CBS was trying to woo urban audiences when ratings for “rural” shows like The Beverly Hillbillies, Green Acres, and Petticoat Junction began declining, and they didn’t need any bad publicity. With so much at stake, the last thing they needed was a lawsuit.
But that was a long time ago!
We’ve seen thousands of brutal onscreen deaths since 1970, and autoerotic asphyxiation has been discussed in countless movies; it’s also been a subject on an eclectic variety of TV shows, including CSI, Law & Order: Special Victims Unit, The X-Files, and even South Park. Is CBS still afraid of inspiring more copycats all these years later?
The moderator of a Hawaii Five-O fan page claims to have spoken to a CBS Home Entertainment executive in 2011 who said he was never informed of the specifics of any settlement but had trouble with the legal department each time he attempted to release the episode on DVD. The unnamed executive confirmed that the episode would “never see the light of day.”
Home video and streaming didn’t exist in 1970 and wouldn’t have been mentioned in the legal settlement. But it’s a good bet that any resourceful lawyer could convince a jury that a present-day DVD release violates the original agreement. CBS doesn’t seem interested in taking that risk.
Passing the tiki torch
Hawaii Five-O creator Leonard Freeman died in 1974, and Jack Lord served as an uncredited producer for the remainder of the series. He became a permanent resident of Honolulu and remained there until he died in 1998 from congestive heart failure. He became a popular local figure who was often encouraged to run for public office and generously supported local charities. Sculptor Lynn Weller Liverton created a bust in his honor in 2004, and you can see it for yourself at the Kahala Mall in Honolulu.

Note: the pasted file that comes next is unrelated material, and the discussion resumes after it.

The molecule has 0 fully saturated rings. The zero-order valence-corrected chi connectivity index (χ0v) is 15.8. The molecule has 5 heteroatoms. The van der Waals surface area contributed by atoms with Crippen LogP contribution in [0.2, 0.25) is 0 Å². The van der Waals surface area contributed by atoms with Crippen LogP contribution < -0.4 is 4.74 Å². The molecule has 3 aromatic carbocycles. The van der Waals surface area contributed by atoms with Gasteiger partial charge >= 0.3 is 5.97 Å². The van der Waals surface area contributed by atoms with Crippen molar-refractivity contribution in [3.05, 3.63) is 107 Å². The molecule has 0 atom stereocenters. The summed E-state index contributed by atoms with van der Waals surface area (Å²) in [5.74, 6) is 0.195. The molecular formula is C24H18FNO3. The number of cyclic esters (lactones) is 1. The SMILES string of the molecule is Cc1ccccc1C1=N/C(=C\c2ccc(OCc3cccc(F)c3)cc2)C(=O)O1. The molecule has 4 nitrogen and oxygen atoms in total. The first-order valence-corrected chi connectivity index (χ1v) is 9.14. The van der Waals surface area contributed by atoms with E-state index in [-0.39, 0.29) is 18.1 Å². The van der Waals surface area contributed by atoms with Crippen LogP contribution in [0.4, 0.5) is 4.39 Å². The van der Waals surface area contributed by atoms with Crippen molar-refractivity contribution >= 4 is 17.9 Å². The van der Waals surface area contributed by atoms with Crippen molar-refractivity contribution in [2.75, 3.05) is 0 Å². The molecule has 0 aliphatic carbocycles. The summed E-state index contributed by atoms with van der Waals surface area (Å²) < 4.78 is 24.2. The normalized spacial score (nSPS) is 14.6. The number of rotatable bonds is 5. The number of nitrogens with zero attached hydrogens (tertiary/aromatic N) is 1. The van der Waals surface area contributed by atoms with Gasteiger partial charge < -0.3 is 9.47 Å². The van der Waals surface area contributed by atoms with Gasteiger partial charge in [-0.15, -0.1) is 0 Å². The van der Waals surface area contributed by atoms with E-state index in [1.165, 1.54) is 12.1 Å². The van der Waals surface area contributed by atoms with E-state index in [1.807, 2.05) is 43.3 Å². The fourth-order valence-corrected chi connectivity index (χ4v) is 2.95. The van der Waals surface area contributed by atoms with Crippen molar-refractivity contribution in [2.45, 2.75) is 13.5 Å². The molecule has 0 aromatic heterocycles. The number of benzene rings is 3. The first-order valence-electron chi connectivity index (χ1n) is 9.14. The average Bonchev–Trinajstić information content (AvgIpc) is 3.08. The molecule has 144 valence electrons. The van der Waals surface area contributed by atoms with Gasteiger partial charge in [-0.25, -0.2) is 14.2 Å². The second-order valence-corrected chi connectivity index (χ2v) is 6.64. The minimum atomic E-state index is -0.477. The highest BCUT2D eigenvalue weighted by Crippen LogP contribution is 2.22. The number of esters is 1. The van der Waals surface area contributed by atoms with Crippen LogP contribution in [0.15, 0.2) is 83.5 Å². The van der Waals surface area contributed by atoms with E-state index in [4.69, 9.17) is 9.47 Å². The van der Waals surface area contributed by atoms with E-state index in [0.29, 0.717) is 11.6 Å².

Hawaii Five-O was the longest-running crime series in television history until Law & Order became the new king in 2002. The show took mainland viewers on weekly Aloha State adventures for 12 seasons, but all good things must come to an end. Magnum, P.I. was created to make further use of the show’s production facilities, and the show existed in the same T.V. universe for eight seasons. Jack Lord was invited to make a guest appearance, but he declined.
After an unsuccessful 1997 reboot, the new Hawaii Five-O premiered on September 20, 2010, forty-two years to the day from the premiere of the original series. The new series ran for ten seasons and included numerous notable guest appearances from original cast members. Sadly, James MacArthur died before he could shoot his scheduled episode reprising his role as Danny “Danno” Williams during the first season.
Is it time for CBS to release the controversial “Bored, She Hung Herself” once and for all, or should they let sleeping copycats lie? This incident also raises issues about free speech and the right for adults to decide for themselves what they should and shouldn’t watch. But you always have free speech in our comments section, and we want to hear from you!